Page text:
Historical patterns of bicycle ownership vis-à-vis car ownership in road transport

Generally, per-capita bicycle ownership is higher than per-capita car ownership in most countries, especially in industrialized countries (see Supplementary Fig. 10 and Supplementary Fig. 11). The global per-capita bicycle ownership continued increasing until 1995 and then remained around 0.29 unit percapita afterward (Supplementary Fig. 8). Nationally, European countries are among the highest. For example, Denmark, the Netherlands, and Norway all have over one bicycle per capita. The Netherlands and Denmark have always been the top two in terms of bicycle ownership after 1970. Around 95% of people in Denmark own at least one bicycle37, and its per capita bicycle ownership exceeds that of the Netherlands and remains the world’s highest after 1990, due mainly to education-cultivated cycling culture and well-developed cycling infrastructure38. Bicycle ownership in many low and middle-income countries (e.g., Africa and Asia), on the contrary, is less than the median per-capita bicycle ownership (0.3 unit per capita in 2015) of the 60 world major countries. Japan has the highest bicycle ownership per capita (0.95 unit per capita in 2015) in Asia.

Figure 2 portrays the evolutionary patterns of per capita bicycle ownership, vis-à-vis car ownership, of the 60 world major countries from 1962 to 2015. The comparison between the historical development of bicycle ownership and car ownership (see Supplementary Fig. 12) reveals five varying types (Supplementary Table 8) in an S-curve in the historical patterns of road passenger transport and socioeconomic development of countries.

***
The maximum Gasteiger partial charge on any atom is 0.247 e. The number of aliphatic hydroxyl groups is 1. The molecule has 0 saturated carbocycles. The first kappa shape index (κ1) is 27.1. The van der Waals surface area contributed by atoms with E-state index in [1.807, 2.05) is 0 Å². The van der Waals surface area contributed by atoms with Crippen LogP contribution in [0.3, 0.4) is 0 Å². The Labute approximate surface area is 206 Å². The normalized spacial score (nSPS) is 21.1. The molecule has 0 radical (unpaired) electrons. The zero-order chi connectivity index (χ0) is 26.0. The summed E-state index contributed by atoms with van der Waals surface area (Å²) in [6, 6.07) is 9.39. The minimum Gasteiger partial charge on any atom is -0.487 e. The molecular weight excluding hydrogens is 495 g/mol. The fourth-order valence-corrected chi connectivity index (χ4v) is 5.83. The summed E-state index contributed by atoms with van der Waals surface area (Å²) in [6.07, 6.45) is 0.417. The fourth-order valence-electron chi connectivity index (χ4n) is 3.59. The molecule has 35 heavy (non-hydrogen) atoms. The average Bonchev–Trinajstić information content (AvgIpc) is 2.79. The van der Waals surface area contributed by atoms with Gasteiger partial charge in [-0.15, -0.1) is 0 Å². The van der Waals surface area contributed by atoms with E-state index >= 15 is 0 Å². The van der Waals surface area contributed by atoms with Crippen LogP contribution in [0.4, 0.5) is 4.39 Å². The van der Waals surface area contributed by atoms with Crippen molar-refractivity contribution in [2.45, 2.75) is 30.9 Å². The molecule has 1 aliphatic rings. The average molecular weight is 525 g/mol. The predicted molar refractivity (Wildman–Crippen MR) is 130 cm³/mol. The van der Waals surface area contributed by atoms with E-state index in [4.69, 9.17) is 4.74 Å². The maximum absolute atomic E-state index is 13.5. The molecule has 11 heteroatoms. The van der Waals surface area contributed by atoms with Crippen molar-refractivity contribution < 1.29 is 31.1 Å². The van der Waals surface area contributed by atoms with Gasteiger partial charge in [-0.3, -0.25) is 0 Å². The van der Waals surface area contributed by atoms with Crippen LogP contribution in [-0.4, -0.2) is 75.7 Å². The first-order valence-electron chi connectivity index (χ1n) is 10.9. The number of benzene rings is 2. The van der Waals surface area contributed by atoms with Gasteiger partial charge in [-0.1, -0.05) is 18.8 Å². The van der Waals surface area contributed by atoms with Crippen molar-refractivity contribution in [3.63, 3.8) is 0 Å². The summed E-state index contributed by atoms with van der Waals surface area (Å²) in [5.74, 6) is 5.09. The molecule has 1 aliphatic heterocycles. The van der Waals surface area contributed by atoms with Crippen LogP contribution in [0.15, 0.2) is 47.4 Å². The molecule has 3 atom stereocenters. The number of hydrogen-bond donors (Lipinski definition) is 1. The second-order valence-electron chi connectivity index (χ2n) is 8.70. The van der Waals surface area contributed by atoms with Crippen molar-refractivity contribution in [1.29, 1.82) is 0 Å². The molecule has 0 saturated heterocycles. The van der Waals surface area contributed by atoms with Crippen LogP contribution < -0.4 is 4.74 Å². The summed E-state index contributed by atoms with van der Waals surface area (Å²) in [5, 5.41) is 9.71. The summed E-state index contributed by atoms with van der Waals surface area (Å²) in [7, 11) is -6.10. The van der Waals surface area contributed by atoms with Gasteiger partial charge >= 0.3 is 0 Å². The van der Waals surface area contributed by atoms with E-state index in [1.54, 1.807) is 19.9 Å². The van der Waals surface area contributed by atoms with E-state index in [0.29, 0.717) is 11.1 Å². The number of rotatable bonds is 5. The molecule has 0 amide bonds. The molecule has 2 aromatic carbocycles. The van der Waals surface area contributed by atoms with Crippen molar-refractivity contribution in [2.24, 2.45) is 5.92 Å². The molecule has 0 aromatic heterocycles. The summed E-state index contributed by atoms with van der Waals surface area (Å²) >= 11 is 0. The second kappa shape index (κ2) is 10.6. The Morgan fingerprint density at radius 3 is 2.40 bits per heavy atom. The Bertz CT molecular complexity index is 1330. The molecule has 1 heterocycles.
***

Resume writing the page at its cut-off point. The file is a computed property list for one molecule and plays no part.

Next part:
Fig. 2: Historical per-capita bicycle ownership versus per-capita car ownership from 1962 to 2015.
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The figure is divided into four quadrants with color by median values of the two in 2015 (the dashed lines in the figure). The first (blue), second (pink), third (yellow), and fourth (green) quandrants thus indicate combinations of high bicycle ownership & high car ownership, low bicycle ownership & high car ownership, low bicycle ownership & low car ownership, and high bicyle ownership & low car ownership. The black, blue, orange, red, and green dots, letters, or lines in both inner and outer figures indicate Type 1, Type 2, Type 3, Type 4, and Type 5 countries respectively, which are further detailed in Table 1, Supplementary Table 8, and Supplementary Fig. 12. The country codes are based on ISO 3166-1 alpha-3 code. The indicative grey belts in both outer and inner figures summarize the evolutionary pattern with five varying types among different countries.

The type 1 and type 2 countries are mainly low- and middle-income countries, in which bicycle ownership is higher than car ownership due to affordability. Their level of bicycle and car ownership is far less than the global median. The type 1 countries are at the extremely low levels for both bicycle and car ownership with an average value of 0.08 and 0.04 unit percapita, respectively, in 2015. As the countries continue to develop, the motorization rate gradually increases but remains still low in most type 1 countries (e.g., India and Bolivia). Type 2 countries have a relatively higher income level, and only 10% are in the lower middle income category. Compared with type 1 countries, the type 2 countries witnessed fast motorization with a rapid increase in car ownership over the past three decades. Their bicycle ownership, on the contrary, often levels off or even decreases (as shown by China, Chile, and Brazil) at the same time; and only a few countries (i.e., Korea, Romania, and Ukraine) resurged in bicycle ownership after their motorization rate gradually slows down.